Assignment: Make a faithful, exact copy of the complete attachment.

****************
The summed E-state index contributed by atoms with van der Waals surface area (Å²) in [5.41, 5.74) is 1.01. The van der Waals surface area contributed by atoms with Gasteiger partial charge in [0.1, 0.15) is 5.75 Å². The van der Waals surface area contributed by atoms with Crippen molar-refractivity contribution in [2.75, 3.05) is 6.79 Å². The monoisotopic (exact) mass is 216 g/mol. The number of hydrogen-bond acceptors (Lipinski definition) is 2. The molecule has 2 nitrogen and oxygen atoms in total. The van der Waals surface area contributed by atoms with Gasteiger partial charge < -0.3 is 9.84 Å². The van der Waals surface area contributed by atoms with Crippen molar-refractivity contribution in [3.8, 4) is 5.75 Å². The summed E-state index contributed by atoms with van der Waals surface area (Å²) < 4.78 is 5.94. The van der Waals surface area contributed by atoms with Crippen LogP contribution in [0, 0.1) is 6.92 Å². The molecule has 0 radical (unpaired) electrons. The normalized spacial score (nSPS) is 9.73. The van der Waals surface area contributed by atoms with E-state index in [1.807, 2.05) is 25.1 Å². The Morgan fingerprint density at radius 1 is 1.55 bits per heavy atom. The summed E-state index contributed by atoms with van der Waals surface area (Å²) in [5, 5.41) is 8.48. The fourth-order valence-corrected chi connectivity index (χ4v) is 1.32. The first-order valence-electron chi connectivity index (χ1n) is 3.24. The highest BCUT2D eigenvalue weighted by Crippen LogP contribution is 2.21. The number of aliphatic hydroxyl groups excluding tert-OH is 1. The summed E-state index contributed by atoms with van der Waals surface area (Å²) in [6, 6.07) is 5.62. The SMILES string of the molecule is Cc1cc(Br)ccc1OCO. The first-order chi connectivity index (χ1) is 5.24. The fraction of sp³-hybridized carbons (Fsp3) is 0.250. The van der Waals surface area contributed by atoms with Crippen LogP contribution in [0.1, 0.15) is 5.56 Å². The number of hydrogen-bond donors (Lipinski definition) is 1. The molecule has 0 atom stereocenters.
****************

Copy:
The summed E-state index contributed by atoms with van der Waals surface area (Å²) in [5.41, 5.74) is 1.01. The van der Waals surface area contributed by atoms with Gasteiger partial charge in [0.1, 0.15) is 5.75 Å². The van der Waals surface area contributed by atoms with Crippen molar-refractivity contribution in [2.75, 3.05) is 6.79 Å². The monoisotopic (exact) mass is 216 g/mol. The number of hydrogen-bond acceptors (Lipinski definition) is 2. The molecule has 2 nitrogen and oxygen atoms in total. The van der Waals surface area contributed by atoms with Gasteiger partial charge < -0.3 is 9.84 Å². The van der Waals surface area contributed by atoms with Crippen molar-refractivity contribution in [3.8, 4) is 5.75 Å². The summed E-state index contributed by atoms with van der Waals surface area (Å²) < 4.78 is 5.94. The van der Waals surface area contributed by atoms with Crippen LogP contribution in [0, 0.1) is 6.92 Å². The molecule has 0 radical (unpaired) electrons. The normalized spacial score (nSPS) is 9.73. The van der Waals surface area contributed by atoms with E-state index in [1.807, 2.05) is 25.1 Å². The Morgan fingerprint density at radius 1 is 1.55 bits per heavy atom. The summed E-state index contributed by atoms with van der Waals surface area (Å²) in [5, 5.41) is 8.48. The fourth-order valence-corrected chi connectivity index (χ4v) is 1.32. The first-order valence-electron chi connectivity index (χ1n) is 3.24. The highest BCUT2D eigenvalue weighted by Crippen LogP contribution is 2.21. The number of aliphatic hydroxyl groups excluding tert-OH is 1. The summed E-state index contributed by atoms with van der Waals surface area (Å²) in [6, 6.07) is 5.62. The SMILES string of the molecule is Cc1cc(Br)ccc1OCO. The first-order chi connectivity index (χ1) is 5.24. The fraction of sp³-hybridized carbons (Fsp3) is 0.250. The van der Waals surface area contributed by atoms with Crippen LogP contribution in [0.1, 0.15) is 5.56 Å². The number of hydrogen-bond donors (Lipinski definition) is 1. The molecule has 0 atom stereocenters.